First feature of Matt Wu pays homage to several European directors and movements, and shows some important talents – among them the talents to tame Aaron Kwok, and not to become a slave of inspirations and models. In “One Night Only”, he offers a world, where the story of two strangers in the night works smoother and better than its script suggests. That makes the film an overall entertaining experience, despite all its ups and downs.
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Gao Ye (Aaron Kwok) is a gambler, he is very very late with his rent, and in general, he is out of luck. Suddenly, a knock on his door changes not only the course of that night, but also his life. Momo (Yang Zishan) introduces herself as a prostitute hired by/for Ye and forces herself in. After a while, she lets Ye to all the money she has on her, and the ride through gambling saloons and (one) DoA fighting arena begins.
Little do they know they’ve got one night only to spare. With some mobsters (Andy On, Jack Kao) at their heels, they don’t even have time to pretend to care. Old debts, new debts, car chase, angry hookers, kidnapping, blackmail, and so on and so on (That is also the explanation for the Thai car plates). And in the calm moments, secrets of the past come up.
Dressed in a very stylish soft light/occasional soft focus with accent on warm colours, “One Night Only” is not only easy to watch, it also offers some well written – well played moments. With the overall devil-may-care attitude of the main characters and plot turns at every turn, thrill, humour, and romance, it basically never bores.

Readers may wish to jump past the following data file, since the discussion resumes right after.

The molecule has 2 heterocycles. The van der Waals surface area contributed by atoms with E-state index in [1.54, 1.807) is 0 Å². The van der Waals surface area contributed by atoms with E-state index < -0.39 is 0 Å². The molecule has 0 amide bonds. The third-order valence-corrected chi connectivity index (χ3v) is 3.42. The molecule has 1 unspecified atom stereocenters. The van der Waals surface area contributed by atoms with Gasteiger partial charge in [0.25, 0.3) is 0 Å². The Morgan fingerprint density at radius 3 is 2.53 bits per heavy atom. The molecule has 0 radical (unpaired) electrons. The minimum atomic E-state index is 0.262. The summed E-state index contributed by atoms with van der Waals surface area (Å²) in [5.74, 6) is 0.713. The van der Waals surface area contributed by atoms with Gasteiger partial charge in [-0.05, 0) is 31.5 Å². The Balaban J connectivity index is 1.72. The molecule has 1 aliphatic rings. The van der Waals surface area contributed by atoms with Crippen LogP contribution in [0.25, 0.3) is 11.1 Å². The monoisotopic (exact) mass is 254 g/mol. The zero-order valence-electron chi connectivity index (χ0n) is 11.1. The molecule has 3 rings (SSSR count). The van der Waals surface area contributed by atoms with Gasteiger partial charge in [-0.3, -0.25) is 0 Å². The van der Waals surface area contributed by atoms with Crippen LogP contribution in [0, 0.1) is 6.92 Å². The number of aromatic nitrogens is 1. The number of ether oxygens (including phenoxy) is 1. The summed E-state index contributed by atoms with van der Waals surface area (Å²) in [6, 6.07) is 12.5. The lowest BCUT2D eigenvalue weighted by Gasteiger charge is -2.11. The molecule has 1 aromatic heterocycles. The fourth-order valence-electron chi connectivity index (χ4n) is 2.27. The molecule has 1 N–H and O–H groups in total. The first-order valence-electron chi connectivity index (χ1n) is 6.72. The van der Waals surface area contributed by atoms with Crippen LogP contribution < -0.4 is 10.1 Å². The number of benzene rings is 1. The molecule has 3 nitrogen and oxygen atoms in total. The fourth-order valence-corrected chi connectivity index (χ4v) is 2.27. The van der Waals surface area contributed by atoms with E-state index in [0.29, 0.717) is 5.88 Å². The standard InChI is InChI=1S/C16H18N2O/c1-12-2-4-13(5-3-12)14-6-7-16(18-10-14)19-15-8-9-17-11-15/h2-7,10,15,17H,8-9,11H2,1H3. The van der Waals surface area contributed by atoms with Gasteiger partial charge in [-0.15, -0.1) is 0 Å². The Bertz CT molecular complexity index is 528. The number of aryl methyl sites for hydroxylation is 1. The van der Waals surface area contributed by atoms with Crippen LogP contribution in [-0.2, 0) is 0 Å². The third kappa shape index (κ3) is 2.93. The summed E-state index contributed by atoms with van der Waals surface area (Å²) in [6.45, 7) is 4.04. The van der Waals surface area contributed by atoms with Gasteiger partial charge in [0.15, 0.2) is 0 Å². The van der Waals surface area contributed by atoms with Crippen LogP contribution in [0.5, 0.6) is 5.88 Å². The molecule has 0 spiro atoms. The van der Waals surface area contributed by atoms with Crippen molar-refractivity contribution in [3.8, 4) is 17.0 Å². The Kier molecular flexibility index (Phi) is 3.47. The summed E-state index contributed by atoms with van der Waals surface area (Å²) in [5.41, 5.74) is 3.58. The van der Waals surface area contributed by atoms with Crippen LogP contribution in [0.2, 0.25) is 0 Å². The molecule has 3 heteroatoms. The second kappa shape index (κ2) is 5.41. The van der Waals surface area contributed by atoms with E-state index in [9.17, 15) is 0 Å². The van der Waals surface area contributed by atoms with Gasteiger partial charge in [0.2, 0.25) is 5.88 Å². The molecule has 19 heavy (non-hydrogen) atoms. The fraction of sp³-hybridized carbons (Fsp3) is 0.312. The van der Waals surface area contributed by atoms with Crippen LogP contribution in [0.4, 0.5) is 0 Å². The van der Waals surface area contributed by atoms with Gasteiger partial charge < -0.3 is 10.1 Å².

If the storyline of two random almost lovers living slightly over the edge of the law (but not moral), vaguely reminds you of some of Jean-Luc Godard`s pieces, make it at least a second nod to the European reputable film-makers. That first one would be the open, and not the smoothest, bow to Federico Fellini. Perhaps one of those “obligatory” things for young filmmakers, still, the way Ryan Ren (a. k. a. Peng Ren; scriptwriter) and Wu work the inspirations into their story, adds to the film`s likable nostalgia for what might have been.
Both, Yang and Kwok are good choices for the pivotal roles, basically following the golden rule of type casting and silver rule of keeping the male protagonist manly: Yang (1986) as gentle smart young woman that can be cheeky and you will thank her (“20 Once Again” director Leste Chen as one of the producer knew well. Wu, Yang’s husband probably knows better), Kwok (1965) as a man that, over the course of the film, loses his charlatan tricks to become that romantic man he really is, and it is interesting to watch him shutting down his acting platitudes for the sake of the character. Andy On and Jack Kao who do their best in rather vaguely written roles of the bad guys.
Even with the romantic dialogues and backstories of Ye’s and Momo’s that would make any cheesy telenovela writer proud; as if that was not enough, one of these stories is narrated in one of the most irritating ways – voice over describing what you see, and those generic gangsters, Ren and Wu managed to create a fictional world where the story and its sappier moments too work and are plausible and believable. And that is fairly enough to say that, on its safe playground, “One Night Only” pleases more than you would like to admit.